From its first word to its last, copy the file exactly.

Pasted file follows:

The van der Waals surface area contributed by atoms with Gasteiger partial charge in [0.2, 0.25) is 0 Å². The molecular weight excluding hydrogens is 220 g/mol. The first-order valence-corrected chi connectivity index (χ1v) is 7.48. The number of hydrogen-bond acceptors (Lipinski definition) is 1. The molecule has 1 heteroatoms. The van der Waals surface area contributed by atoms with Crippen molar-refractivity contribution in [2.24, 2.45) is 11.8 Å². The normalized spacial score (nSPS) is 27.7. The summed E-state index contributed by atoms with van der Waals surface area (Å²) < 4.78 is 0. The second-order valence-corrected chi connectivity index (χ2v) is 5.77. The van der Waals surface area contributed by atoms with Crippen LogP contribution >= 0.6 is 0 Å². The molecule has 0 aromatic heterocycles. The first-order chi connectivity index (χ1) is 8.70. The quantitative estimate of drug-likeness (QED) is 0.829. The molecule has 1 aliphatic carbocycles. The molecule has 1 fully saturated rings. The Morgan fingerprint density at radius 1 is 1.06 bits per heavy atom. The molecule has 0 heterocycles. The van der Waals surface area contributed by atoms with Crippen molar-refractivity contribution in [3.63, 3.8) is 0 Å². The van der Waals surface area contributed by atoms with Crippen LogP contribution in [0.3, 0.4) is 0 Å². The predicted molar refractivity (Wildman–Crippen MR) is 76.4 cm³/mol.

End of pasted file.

The van der Waals surface area contributed by atoms with Gasteiger partial charge in [0.2, 0.25) is 0 Å². The molecular weight excluding hydrogens is 220 g/mol. The first-order valence-corrected chi connectivity index (χ1v) is 7.48. The number of hydrogen-bond acceptors (Lipinski definition) is 1. The molecule has 1 heteroatoms. The van der Waals surface area contributed by atoms with Crippen molar-refractivity contribution in [2.24, 2.45) is 11.8 Å². The normalized spacial score (nSPS) is 27.7. The summed E-state index contributed by atoms with van der Waals surface area (Å²) < 4.78 is 0. The second-order valence-corrected chi connectivity index (χ2v) is 5.77. The van der Waals surface area contributed by atoms with Crippen LogP contribution >= 0.6 is 0 Å². The molecule has 0 aromatic heterocycles. The first-order chi connectivity index (χ1) is 8.70. The quantitative estimate of drug-likeness (QED) is 0.829. The molecule has 1 aliphatic carbocycles. The molecule has 1 fully saturated rings. The Morgan fingerprint density at radius 1 is 1.06 bits per heavy atom. The molecule has 0 heterocycles. The van der Waals surface area contributed by atoms with Crippen molar-refractivity contribution in [3.63, 3.8) is 0 Å². The van der Waals surface area contributed by atoms with Crippen LogP contribution in [0.3, 0.4) is 0 Å². The predicted molar refractivity (Wildman–Crippen MR) is 76.4 cm³/mol.